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Wander project pictures of dogs, lessons taught to the Twins!

When the twins were little one of the things that were added to family lore was something one of the twins did, frequently. They would add the phrase “I don’t mean to offend, but” The first part was an attempt to convey information. The but was the dangling danger sign. For a time both twins did that, but after a year of gently convincing them there was offense, they stopped. You can’t offend and then justify it. It is a hard lesson to learn. One of the things I tried to teach the twins is that it is ok to offend people accidentally. It happens all the time. Two people speak, one person doesn’t have the same set of ears as the other person, and they hear things differently. They can be offended by the phrases used.

There were a million excuses the twins came up with over the years. I didn’t mean that was my favorite. As they, the twins got older they were able to see the impact of the words. Words are the best, and the worst thing humanity has created.  Language in and of itself is a confusing web of intent, sarcasm, meaning, and duplicity. Words that mean things to children don’t have the same meaning as adults. Adults have hard conversations, sometimes in front of the kids. The twins would hear those conversations and try to participate as children do. We would, sometimes gently, sometimes not gently push them out of the conversation. That probably wasn’t optimal, but it was right.

Now the phrase, I don’t mean to offend but, is in the family lexicon. We all know that when you start a sentence with that, what comes after that is offensive or painful. The most important thing that we were able to teach the twins, and our daughter, is to own that. It is ok to say hard things to people. But own the hurt feelings that result. After we convinced the twins not to use that phrase they began the justification phase. That is a much more difficult situation. Everyone has a justification for what they say. Everyone has the right to speak. But no one has the right to injure. If someone attacks you, and you perceive that it an attack the next step is not to launch a counter-attack. You have to ask was there intent to harm. If the first person meant no intent, they will own the original attack and apologize. If there intent, they will justify their actions. At that point, defend yourself. But as we taught the twins, if you initiate, or you defend yourself own what comes next!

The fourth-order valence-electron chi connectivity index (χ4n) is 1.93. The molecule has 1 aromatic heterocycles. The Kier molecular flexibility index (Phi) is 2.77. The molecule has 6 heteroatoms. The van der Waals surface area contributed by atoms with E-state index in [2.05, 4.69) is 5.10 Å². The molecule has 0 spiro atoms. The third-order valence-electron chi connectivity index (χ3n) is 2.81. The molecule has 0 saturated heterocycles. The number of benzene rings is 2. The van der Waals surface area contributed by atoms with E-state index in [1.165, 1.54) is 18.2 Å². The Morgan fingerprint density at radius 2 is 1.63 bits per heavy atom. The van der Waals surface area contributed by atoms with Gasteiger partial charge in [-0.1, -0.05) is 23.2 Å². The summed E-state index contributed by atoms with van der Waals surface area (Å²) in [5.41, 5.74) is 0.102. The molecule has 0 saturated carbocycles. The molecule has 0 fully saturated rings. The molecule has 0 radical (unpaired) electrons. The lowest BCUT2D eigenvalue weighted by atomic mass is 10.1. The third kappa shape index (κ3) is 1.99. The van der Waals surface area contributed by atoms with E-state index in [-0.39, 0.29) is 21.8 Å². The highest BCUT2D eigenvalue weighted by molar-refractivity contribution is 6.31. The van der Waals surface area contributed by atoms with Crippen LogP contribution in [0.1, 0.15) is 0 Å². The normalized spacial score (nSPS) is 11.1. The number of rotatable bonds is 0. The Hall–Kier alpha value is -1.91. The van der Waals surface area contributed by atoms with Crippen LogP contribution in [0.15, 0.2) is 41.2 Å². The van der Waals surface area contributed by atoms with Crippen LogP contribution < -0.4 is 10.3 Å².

What do you think?

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Written by DocAndersen

I am a long time blogger and technology poster.I focus on what is possible, but I also try to see what is coming. In recent years I have been focused on sharing the memories of my family, as part of my Family History Project.

10 Comments

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  1. Hehehe, that hypocritical “but”. 😄
    Children learn as they speak. Adults do the same, because I’m no longer a kid but still use words out of their context, ignoring what they really mean. 😥
    What you said is very wise. Sadistic people are a minority, we should always ask if someone intended to hurt us, and vice versa, tell we were hurt. And always own.
    “Owning” has so many meanings I prefer to avoid it. I’m more into taking responsibility. I’m trying to use it though. 😅

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